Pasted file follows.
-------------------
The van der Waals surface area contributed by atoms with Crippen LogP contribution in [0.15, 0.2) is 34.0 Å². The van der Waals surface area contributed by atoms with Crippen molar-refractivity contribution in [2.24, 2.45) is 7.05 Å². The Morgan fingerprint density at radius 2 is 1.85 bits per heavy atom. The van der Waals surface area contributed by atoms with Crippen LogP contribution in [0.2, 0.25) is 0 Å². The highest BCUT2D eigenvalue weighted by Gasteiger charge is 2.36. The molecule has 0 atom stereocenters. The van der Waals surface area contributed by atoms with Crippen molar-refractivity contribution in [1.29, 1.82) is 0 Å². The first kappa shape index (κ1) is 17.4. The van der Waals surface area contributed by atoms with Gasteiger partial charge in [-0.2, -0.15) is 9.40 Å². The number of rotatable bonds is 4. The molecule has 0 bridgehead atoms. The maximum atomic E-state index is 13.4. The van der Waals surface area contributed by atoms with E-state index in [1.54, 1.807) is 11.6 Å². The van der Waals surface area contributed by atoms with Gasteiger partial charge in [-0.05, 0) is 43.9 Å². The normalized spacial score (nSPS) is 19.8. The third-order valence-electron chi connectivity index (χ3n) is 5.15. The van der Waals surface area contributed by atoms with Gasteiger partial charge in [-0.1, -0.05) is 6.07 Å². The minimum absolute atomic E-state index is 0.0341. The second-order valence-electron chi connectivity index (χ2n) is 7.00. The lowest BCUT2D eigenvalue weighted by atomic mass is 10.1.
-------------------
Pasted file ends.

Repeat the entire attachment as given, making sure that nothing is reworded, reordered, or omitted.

The van der Waals surface area contributed by atoms with Crippen LogP contribution in [0.15, 0.2) is 34.0 Å². The van der Waals surface area contributed by atoms with Crippen molar-refractivity contribution in [2.24, 2.45) is 7.05 Å². The Morgan fingerprint density at radius 2 is 1.85 bits per heavy atom. The van der Waals surface area contributed by atoms with Crippen LogP contribution in [0.2, 0.25) is 0 Å². The highest BCUT2D eigenvalue weighted by Gasteiger charge is 2.36. The molecule has 0 atom stereocenters. The van der Waals surface area contributed by atoms with Crippen molar-refractivity contribution in [1.29, 1.82) is 0 Å². The first kappa shape index (κ1) is 17.4. The van der Waals surface area contributed by atoms with Gasteiger partial charge in [-0.2, -0.15) is 9.40 Å². The number of rotatable bonds is 4. The molecule has 0 bridgehead atoms. The maximum atomic E-state index is 13.4. The van der Waals surface area contributed by atoms with E-state index in [1.54, 1.807) is 11.6 Å². The van der Waals surface area contributed by atoms with Gasteiger partial charge in [-0.05, 0) is 43.9 Å². The normalized spacial score (nSPS) is 19.8. The third-order valence-electron chi connectivity index (χ3n) is 5.15. The van der Waals surface area contributed by atoms with Gasteiger partial charge in [-0.1, -0.05) is 6.07 Å². The minimum absolute atomic E-state index is 0.0341. The second-order valence-electron chi connectivity index (χ2n) is 7.00. The lowest BCUT2D eigenvalue weighted by atomic mass is 10.1.